''The flash of a neon light
That split the night
And touched the sound of silence." ~Simon and Garfunkel.
It is Yom Kippur today, but when I wake up in the morning, the world is going about its regular activities. The hum of the cars on the street as noisy as every other morning, the phone is ringing, people come into our motel lobby for breakfast. It is difficult to remember that this is a special day. For one minute, I close my eyes and try to reconstruct that old feeling I remember so well from my childhood, the sense of touching the sound of silence.
Yom Kippur, when I was a kid growing up in Jerusalem, was always about the quiet. No one drove, and the streets were empty. No music, or TV or phone calls to shatter the silence. It always seemed as if the whole country was holding its breath, and in this quiet, one could hear its own breathing, its deepest thoughts.
I remember the sharp split on both sides of the day. One minute the world was full of noise, then precisely on the declared hour, the noise ceased, and the stillness reigned. The same was the quick change the minute the day was over.
A solemn and weighty day as if in this complete silence, without any noise, one became more visible. As if words had to be chosen with care, and movements carefully match the importance of the day.
The heaviness of the day had a whimsical face to it that as kids, we waited all year for it. Since no one was allowed to drive on Yom Kippur, there were no cars on the road. We could walk in the middle of the street and knew we were safe. The adults spent the day in the synagogue, going over all their bad deeds and asking for forgiveness, while we were free to cruise the streets with our friends. That strange mixture between the sternness of observing the religious rules, versus the freedom that the day gave us children never seemed to create confusion. One thing did not overstep the other.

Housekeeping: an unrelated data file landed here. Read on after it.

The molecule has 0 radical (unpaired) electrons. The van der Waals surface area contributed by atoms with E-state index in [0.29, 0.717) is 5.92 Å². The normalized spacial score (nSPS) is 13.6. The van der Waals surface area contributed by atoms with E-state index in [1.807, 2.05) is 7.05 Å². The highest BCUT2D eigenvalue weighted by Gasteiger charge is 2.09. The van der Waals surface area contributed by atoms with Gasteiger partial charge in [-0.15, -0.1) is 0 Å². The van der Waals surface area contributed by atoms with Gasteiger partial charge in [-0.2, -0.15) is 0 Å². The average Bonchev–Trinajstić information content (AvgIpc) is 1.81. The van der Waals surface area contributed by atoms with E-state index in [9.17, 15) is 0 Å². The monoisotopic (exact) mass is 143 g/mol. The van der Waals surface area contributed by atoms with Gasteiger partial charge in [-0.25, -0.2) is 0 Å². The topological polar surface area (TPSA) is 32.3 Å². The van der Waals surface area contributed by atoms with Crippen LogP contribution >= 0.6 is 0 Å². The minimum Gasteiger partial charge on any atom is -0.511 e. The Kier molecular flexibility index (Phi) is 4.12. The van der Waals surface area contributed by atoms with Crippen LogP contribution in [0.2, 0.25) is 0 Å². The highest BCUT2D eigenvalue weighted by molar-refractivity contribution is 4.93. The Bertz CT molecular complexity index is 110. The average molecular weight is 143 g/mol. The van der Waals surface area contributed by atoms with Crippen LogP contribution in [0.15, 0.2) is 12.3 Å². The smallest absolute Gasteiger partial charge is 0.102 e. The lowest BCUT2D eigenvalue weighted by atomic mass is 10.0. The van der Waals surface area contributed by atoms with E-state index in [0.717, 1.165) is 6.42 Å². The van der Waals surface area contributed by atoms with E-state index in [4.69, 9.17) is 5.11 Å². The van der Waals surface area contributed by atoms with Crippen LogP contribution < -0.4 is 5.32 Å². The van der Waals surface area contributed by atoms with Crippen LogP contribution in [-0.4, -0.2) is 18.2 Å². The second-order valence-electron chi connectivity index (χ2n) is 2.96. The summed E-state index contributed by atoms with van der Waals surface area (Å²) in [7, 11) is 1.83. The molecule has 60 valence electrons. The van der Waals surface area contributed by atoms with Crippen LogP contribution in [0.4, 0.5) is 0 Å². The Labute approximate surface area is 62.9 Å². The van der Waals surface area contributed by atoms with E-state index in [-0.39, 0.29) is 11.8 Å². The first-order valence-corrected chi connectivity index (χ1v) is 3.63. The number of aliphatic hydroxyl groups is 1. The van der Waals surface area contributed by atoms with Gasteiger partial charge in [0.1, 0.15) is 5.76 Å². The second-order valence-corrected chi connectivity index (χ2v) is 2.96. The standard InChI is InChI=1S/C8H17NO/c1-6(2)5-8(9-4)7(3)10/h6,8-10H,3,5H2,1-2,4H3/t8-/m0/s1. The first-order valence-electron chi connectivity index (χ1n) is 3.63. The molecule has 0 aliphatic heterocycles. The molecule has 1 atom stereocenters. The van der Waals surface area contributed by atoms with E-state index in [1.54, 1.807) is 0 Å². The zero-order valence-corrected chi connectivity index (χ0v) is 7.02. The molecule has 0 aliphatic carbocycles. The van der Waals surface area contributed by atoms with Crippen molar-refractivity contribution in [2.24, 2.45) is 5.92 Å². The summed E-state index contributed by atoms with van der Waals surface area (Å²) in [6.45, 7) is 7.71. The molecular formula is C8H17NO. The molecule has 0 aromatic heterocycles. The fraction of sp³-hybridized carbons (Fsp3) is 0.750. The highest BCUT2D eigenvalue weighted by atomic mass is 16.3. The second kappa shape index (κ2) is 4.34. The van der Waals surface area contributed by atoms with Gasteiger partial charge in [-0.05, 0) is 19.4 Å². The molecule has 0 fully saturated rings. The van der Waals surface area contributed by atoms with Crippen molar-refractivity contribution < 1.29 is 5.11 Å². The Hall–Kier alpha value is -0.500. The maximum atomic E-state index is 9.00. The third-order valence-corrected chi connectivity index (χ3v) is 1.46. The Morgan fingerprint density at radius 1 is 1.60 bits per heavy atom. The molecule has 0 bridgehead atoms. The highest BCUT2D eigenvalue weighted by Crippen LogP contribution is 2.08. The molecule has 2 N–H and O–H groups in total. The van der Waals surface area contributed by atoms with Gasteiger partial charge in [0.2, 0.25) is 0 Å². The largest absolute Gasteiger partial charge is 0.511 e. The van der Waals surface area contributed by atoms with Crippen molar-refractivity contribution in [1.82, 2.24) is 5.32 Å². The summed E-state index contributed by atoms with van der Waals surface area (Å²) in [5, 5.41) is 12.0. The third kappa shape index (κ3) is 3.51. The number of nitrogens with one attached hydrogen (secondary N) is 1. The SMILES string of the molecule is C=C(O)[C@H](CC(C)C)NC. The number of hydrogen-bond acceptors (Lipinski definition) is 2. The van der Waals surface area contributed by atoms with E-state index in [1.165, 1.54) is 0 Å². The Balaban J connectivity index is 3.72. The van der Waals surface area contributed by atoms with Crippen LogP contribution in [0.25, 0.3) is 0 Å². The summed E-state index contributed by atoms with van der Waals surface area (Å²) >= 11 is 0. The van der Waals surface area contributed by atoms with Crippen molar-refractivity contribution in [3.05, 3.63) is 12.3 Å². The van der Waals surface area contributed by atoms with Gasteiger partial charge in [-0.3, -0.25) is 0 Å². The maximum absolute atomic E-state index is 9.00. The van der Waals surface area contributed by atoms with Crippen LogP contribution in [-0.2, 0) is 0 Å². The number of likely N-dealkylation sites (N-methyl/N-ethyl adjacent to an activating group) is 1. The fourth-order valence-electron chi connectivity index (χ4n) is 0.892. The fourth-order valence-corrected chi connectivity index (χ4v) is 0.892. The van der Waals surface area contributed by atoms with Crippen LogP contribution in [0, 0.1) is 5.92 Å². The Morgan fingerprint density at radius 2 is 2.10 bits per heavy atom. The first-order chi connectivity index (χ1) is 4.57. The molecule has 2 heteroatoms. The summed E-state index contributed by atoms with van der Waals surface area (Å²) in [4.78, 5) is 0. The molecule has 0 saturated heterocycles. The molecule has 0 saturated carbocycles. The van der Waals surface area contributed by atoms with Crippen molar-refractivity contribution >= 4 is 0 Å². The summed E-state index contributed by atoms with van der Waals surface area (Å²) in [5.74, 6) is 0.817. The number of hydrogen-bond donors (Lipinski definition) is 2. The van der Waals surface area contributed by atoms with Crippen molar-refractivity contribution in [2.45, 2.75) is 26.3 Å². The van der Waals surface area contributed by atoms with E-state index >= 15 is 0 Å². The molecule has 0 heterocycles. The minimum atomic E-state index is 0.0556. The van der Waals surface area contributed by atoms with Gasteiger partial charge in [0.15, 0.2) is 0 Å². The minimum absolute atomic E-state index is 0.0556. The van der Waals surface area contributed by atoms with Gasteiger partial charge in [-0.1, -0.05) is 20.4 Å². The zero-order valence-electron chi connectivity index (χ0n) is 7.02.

Until the Yom Kippur of 1973 when all the lines were ruptured.
The morning of October 6th, 1973 was when for the first time in my life, I opened the radio on Yom-Kippur. The silence was interrupted by the announcer on the radio reading in a metallic voice, lists of passwords. All army units that were called in. Two hours later, I was on a bus going north, and at dusk, I saw the first tanks of my armored unit grinding the road with their chains on their way to the Golan Heights.
After that Yom Kippur was never the same.
Ariela Zucker was born in Israel. She and her husband left sixteen years ago and now reside in Ellsworth Maine where they run a Mom and Pop motel. This post originally appeared on her blog at Paper Dragon.